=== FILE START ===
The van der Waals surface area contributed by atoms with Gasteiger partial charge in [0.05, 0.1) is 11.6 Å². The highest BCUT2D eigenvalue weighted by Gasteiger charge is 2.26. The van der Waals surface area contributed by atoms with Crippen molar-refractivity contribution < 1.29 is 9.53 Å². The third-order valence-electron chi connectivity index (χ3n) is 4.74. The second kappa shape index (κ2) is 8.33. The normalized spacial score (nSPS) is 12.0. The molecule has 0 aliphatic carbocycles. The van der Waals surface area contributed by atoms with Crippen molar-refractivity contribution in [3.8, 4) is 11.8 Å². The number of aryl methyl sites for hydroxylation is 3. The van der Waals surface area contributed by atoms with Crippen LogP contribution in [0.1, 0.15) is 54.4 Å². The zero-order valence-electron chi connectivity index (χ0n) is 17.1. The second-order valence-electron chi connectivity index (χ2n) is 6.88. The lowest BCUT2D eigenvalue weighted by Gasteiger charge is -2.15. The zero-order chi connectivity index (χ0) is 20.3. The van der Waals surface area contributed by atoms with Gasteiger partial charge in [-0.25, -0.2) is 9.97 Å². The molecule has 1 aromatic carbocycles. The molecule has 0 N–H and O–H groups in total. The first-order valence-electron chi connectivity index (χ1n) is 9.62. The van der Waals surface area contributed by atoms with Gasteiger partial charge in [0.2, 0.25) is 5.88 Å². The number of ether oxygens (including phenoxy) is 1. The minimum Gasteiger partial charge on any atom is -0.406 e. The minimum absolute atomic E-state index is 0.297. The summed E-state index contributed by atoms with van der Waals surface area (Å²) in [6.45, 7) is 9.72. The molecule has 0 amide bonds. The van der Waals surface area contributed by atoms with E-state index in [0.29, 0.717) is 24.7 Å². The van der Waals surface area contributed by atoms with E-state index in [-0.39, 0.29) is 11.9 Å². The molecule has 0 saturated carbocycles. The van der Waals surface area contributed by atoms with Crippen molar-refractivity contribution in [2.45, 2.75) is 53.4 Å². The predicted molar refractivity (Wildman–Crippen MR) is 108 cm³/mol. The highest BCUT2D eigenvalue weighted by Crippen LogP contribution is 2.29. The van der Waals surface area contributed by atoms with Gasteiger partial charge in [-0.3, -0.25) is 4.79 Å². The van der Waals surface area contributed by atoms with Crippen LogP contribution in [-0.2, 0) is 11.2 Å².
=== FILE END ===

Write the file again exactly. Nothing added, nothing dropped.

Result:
The van der Waals surface area contributed by atoms with Gasteiger partial charge in [0.05, 0.1) is 11.6 Å². The highest BCUT2D eigenvalue weighted by Gasteiger charge is 2.26. The van der Waals surface area contributed by atoms with Crippen molar-refractivity contribution < 1.29 is 9.53 Å². The third-order valence-electron chi connectivity index (χ3n) is 4.74. The second kappa shape index (κ2) is 8.33. The normalized spacial score (nSPS) is 12.0. The molecule has 0 aliphatic carbocycles. The van der Waals surface area contributed by atoms with Crippen molar-refractivity contribution in [3.8, 4) is 11.8 Å². The number of aryl methyl sites for hydroxylation is 3. The van der Waals surface area contributed by atoms with Crippen LogP contribution in [0.1, 0.15) is 54.4 Å². The zero-order valence-electron chi connectivity index (χ0n) is 17.1. The second-order valence-electron chi connectivity index (χ2n) is 6.88. The lowest BCUT2D eigenvalue weighted by Gasteiger charge is -2.15. The zero-order chi connectivity index (χ0) is 20.3. The van der Waals surface area contributed by atoms with Gasteiger partial charge in [-0.25, -0.2) is 9.97 Å². The molecule has 1 aromatic carbocycles. The molecule has 0 N–H and O–H groups in total. The first-order valence-electron chi connectivity index (χ1n) is 9.62. The van der Waals surface area contributed by atoms with Gasteiger partial charge in [0.2, 0.25) is 5.88 Å². The number of ether oxygens (including phenoxy) is 1. The minimum Gasteiger partial charge on any atom is -0.406 e. The minimum absolute atomic E-state index is 0.297. The summed E-state index contributed by atoms with van der Waals surface area (Å²) in [6.45, 7) is 9.72. The molecule has 0 amide bonds. The van der Waals surface area contributed by atoms with E-state index in [0.29, 0.717) is 24.7 Å². The van der Waals surface area contributed by atoms with E-state index in [-0.39, 0.29) is 11.9 Å². The molecule has 0 saturated carbocycles. The van der Waals surface area contributed by atoms with Crippen molar-refractivity contribution in [2.45, 2.75) is 53.4 Å². The predicted molar refractivity (Wildman–Crippen MR) is 108 cm³/mol. The highest BCUT2D eigenvalue weighted by Crippen LogP contribution is 2.29. The van der Waals surface area contributed by atoms with Gasteiger partial charge in [-0.3, -0.25) is 4.79 Å². The van der Waals surface area contributed by atoms with Crippen LogP contribution in [-0.2, 0) is 11.2 Å².